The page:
Third Space’s Andy Vincent reveals the tips and tricks that can help you achieve your weightloss goals.
A personal training session is the simplest step to elevate your training programme to the next level and go from standard gym-goer to a recreational athlete with direction and drive to progress.
Here we want to provide a peek behind the curtain of the kind of advice you can expect from a personal training session at Third Space. For the beginner starting out on their own fitness journey, random workouts reward you with random results – it’s expert guidance that guarantees improvement.
Here, split between activation, training, nutrition and recovery, Third Space PT Andy Vincent reveals his simple yet effective tips to achieve one of the most popular workout goals – weightloss. Listen up to lean down.
Mobilise the big players
The feet, hips and shoulder blades are where most things happen, and the better prepared they are, the better primed your body is to work out effectively and burn through calories. Make sure you plan one or two exercises for each – internal and external rotations for your hips, say – and do these as both part of the warm up, but also deploy them as intra-set mobility. Save yourself some time by continuing to mobilise as you start your routine. Any recovery slots in a session can be filled with your mobility, which allows you to get your workload done in less time.
Warm up sets
If you’re time poor, make your warm up really specific by doing one or two non-working warm up and activation sets prior to loading the exercise to your first working weight. Remember, it’s not a working set until the load is 75% of your max lift.
Know your personal best
Be it in cardio or weight training, increasing your output by always looking to go one better will make the body adapt. By adapting you will utilise more calories in recovery and become more efficient as an athlete. We are currently living in a “High Intensity” craze, but don’t kid yourself that your intensity is high just because you’re knackered. Using objective markers of success like weights lifted, rather than subjective things like how you feel, will make sure you are improving all the time. Conversely, if you’re finding the workouts tough, but aren’t keeping up with your numbers, that’s an equally useful indication that you’re probably over training and not creating enough stimulus for your body to adapt and lean down.
Cut your rest periods
Specifically during weight training, increasing training density will give you the biggest bang for your buck with fat loss. Make sure you are using your correct weight selection for a given rep and set range (a weight that you can complete the reps with) but try to bring your rest periods down to get more workload done in a session and to increase your total training volume.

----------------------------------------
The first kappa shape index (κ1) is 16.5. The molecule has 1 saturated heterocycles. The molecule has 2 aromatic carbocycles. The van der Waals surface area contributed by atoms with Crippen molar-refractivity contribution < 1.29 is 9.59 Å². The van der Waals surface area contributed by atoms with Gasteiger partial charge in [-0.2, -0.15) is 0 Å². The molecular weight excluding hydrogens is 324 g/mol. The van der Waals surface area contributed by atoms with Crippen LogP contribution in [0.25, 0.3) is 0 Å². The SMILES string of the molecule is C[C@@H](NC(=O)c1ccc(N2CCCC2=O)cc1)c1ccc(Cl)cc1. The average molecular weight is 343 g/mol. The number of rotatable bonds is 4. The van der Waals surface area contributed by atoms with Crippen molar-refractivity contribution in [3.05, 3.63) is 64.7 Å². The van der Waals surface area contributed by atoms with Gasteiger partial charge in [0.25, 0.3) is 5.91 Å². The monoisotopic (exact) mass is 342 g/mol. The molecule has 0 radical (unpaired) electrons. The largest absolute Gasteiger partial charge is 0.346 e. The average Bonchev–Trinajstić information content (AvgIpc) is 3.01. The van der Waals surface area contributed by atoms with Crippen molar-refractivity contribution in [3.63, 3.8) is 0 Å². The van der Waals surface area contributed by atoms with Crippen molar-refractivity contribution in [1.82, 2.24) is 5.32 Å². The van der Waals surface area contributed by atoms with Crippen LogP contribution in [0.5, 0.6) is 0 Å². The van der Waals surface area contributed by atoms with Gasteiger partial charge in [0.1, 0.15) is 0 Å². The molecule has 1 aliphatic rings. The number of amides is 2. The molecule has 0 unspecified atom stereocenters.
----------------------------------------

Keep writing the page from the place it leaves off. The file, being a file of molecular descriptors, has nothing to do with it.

Know your total daily energy expenditure (TDEE)
You can get this from so many places these days. Any fitness tech will calculator your TDEE. When you are armed with this info you can start to workout how much you should be eating per day / week. This allows you to stop overthinking the small things like one bad meal or a glass of wine. It’s your actions over a week / month that are key and knowing your targets allows you to make dietary deviations confidently without letting the whole plan fall apart.
Losing fat requires an energy deficit
That means more calories are being burned than are being consumed. So eating slightly less and potentially being hungry is inevitable. It’s generally easier to delay eating than it is to start eating and have big gaps in between meals. Delaying the first meal can be a easy way to get around feeling hungry. Eating your meals between 11-7 or 12-8 is a one way to try to combat this. Play around with timings to see what works best, just remember to stay in a deficit.
Adjust the intensity of your workouts
Training frequency will ideally be around 3-4 intensity driven sessions per week. But to help promote recovery, you can work in steady state cardio to your week to increase blood flow and better prepare yourself for your harder sessions. You can’t hammer your body every time you’re in the gym. Make sure you listen to your body and adjust your sessions if required. If you feel sore and your energy is low but you’re scheduled to do a HIIT session, you’re better off going for a walk and doing some soft tissue work and coming back the following day to do that harder session. That way you can actually handle working at a higher training output and maximise the fat-burning benefits.
Yes, again, sleep is important
Sleep is as important for fat loss as it is for any other training goal, be it gaining muscle mass or sports performance. We need to stop talking about it and start acting on it. The single biggest thing I see change my clients sleep patterns is going for an old school alarm clock and banning tech in bedrooms. Put charge points in the kitchen and take no tech to bed. This coupled with a generally good sleep hygiene routine can be crucial for dropping body fat; bath before bed, meditation, reading (something relaxing), taking magnesium etc. It’s the key to waking up leaner every morning.